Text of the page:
3 Simple Steps for Company Goal Setting Follow these three concepts to stay on top of things throughout the year.
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All organizations, regardless of size, maturity or industry have goals. Typically, overarching goals are set by the leadership team, often the CEO themselves, and then the supporting strategies are developed around the goals with a plan on how to execute. What's commonly missing though is a means of updating the organization on the progress towards those goals. This can be accomplished through a year-to-date progress report.
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In the name of keeping things simple, it's best to keep your goals to as few as possible and certainly not more than three -- that is if you want anyone to remember them!
1. Set goals on a department-by-department basis.
A typical business has a marketing function, a sales team and a group responsible for delivering the service, sometimes referred to as the operations unit. Let's boil this down to three tasks for any business: market, sell and service.
Marketing, while wide-reaching, is responsible for developing a brand and maintaining a pristine image in the eyes of the public, but ultimately, their purpose is to acquire new prospective customers, commonly known as leads. As anyone in marketing will tell you, the challenge is to acquire many good-quality leads, striking a balance between quantity and quality. When picking your marketing metric, project out how many leads you're trying to acquire in a full year. Let's go with 500 new leads per month. That's 6,000 in the year.
Moving on to the sales role, use historical sales figures as a baseline, and then multiply by your desired growth rate. For instance, if you are trying to grow sales by 50 percent next year, then multiply last year's $20 million sales by 1.5 to get $30 million. This becomes your annual sales goal.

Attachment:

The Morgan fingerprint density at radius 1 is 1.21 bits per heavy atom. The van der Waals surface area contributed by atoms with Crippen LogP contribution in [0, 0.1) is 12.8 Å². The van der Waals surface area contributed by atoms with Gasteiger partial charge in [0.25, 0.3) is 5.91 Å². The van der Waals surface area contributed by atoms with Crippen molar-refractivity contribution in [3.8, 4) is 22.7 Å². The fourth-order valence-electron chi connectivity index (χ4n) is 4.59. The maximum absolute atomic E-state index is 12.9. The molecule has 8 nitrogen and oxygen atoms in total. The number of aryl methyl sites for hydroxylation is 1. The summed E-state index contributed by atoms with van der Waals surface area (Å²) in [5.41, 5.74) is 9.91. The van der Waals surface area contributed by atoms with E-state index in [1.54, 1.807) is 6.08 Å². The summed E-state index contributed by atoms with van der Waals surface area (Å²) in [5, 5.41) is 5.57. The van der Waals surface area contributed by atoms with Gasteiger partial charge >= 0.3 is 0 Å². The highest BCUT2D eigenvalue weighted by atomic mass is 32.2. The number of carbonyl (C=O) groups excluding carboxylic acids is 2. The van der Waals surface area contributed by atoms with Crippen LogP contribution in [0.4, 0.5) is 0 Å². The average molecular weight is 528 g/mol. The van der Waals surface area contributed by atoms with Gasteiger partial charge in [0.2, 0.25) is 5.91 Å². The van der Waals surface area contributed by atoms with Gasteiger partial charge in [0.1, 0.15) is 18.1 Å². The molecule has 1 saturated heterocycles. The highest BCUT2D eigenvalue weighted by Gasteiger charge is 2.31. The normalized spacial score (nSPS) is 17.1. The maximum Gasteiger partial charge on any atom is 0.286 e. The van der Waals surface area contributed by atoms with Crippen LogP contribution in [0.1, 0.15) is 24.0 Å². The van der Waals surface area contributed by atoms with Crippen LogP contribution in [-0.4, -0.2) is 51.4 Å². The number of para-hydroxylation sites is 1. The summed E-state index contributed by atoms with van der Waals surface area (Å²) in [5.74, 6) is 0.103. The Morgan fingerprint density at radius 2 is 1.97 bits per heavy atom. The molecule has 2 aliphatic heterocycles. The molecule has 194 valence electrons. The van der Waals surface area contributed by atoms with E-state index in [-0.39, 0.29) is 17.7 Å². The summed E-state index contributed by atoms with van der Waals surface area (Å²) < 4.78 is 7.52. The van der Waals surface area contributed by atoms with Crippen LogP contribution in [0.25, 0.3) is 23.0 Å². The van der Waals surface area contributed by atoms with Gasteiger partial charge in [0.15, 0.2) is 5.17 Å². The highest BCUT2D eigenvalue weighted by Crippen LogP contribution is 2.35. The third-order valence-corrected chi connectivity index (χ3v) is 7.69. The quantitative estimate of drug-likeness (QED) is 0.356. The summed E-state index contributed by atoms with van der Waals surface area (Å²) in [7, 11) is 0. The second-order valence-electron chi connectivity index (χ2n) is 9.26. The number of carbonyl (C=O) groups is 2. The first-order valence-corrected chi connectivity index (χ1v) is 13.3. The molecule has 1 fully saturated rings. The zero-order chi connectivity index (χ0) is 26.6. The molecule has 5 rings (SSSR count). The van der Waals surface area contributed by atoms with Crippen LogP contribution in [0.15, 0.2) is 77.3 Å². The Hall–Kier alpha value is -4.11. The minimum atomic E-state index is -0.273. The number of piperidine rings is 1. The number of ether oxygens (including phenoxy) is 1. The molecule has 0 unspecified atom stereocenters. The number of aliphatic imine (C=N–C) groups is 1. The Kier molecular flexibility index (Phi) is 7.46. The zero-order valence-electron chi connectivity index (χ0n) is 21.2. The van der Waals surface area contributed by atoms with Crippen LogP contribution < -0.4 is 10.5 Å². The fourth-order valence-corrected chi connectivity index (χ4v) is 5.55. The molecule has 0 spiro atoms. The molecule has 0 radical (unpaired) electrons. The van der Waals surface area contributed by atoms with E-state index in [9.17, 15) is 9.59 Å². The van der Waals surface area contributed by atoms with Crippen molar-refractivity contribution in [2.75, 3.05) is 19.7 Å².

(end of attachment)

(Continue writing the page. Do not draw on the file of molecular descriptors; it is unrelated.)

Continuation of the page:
With all those sales coming in, you had better have a rock-solid system and a team of knowledgeable people delivering world-class service. The service team similarly should have a single key performance indicator as a measure of their success. In our company, we use a customer satisfaction score that is provided by the customer after they have received our service in full. We're aiming for a 90 percent customer satisfaction score average throughout the entire year.
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2. Maintain a reporting system.
To manage leads and customers, you'll want to deploy a customer relationship management (CRM) system. There are plenty on the market ranging from relatively low-cost, entry-level packages to best-in-class enterprise grade platforms. Regardless of what system you're using, reporting is surely a core function so make use of the reports to build a dashboard that shows you at a glance month-by-month results for marketing, sales and service.
3. Communicate to everyone at once.
Consider holding a monthly town hall or as we call it, the monthly rally. These company-wide meetings create the venue for each department to provide updates on what they worked on last month and what is being worked on this month.